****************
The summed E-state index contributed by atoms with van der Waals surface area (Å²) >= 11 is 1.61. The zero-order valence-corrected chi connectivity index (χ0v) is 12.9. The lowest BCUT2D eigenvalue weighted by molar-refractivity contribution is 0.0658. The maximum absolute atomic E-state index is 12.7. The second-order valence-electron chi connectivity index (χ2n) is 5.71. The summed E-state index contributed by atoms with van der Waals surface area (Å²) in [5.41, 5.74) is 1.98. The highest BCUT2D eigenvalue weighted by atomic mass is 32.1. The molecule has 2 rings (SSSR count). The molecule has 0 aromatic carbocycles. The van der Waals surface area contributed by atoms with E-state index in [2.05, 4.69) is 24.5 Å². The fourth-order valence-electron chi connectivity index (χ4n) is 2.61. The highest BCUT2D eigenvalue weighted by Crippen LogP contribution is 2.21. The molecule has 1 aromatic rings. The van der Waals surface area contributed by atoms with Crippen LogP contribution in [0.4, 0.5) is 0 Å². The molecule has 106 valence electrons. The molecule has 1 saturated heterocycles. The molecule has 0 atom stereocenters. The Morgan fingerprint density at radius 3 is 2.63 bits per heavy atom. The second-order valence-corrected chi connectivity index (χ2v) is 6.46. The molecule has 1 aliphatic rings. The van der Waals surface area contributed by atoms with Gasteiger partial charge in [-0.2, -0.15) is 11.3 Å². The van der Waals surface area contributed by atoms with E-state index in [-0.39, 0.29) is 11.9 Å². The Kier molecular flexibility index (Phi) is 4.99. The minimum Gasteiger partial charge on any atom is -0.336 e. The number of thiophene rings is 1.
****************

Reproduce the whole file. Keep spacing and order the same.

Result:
The summed E-state index contributed by atoms with van der Waals surface area (Å²) >= 11 is 1.61. The zero-order valence-corrected chi connectivity index (χ0v) is 12.9. The lowest BCUT2D eigenvalue weighted by molar-refractivity contribution is 0.0658. The maximum absolute atomic E-state index is 12.7. The second-order valence-electron chi connectivity index (χ2n) is 5.71. The summed E-state index contributed by atoms with van der Waals surface area (Å²) in [5.41, 5.74) is 1.98. The highest BCUT2D eigenvalue weighted by atomic mass is 32.1. The molecule has 2 rings (SSSR count). The molecule has 0 aromatic carbocycles. The van der Waals surface area contributed by atoms with E-state index in [2.05, 4.69) is 24.5 Å². The fourth-order valence-electron chi connectivity index (χ4n) is 2.61. The highest BCUT2D eigenvalue weighted by Crippen LogP contribution is 2.21. The molecule has 1 aromatic rings. The van der Waals surface area contributed by atoms with Crippen LogP contribution in [0.4, 0.5) is 0 Å². The molecule has 106 valence electrons. The molecule has 1 saturated heterocycles. The molecule has 0 atom stereocenters. The Morgan fingerprint density at radius 3 is 2.63 bits per heavy atom. The second-order valence-corrected chi connectivity index (χ2v) is 6.46. The molecule has 1 aliphatic rings. The van der Waals surface area contributed by atoms with Gasteiger partial charge in [-0.2, -0.15) is 11.3 Å². The van der Waals surface area contributed by atoms with E-state index in [-0.39, 0.29) is 11.9 Å². The Kier molecular flexibility index (Phi) is 4.99. The minimum Gasteiger partial charge on any atom is -0.336 e. The number of thiophene rings is 1.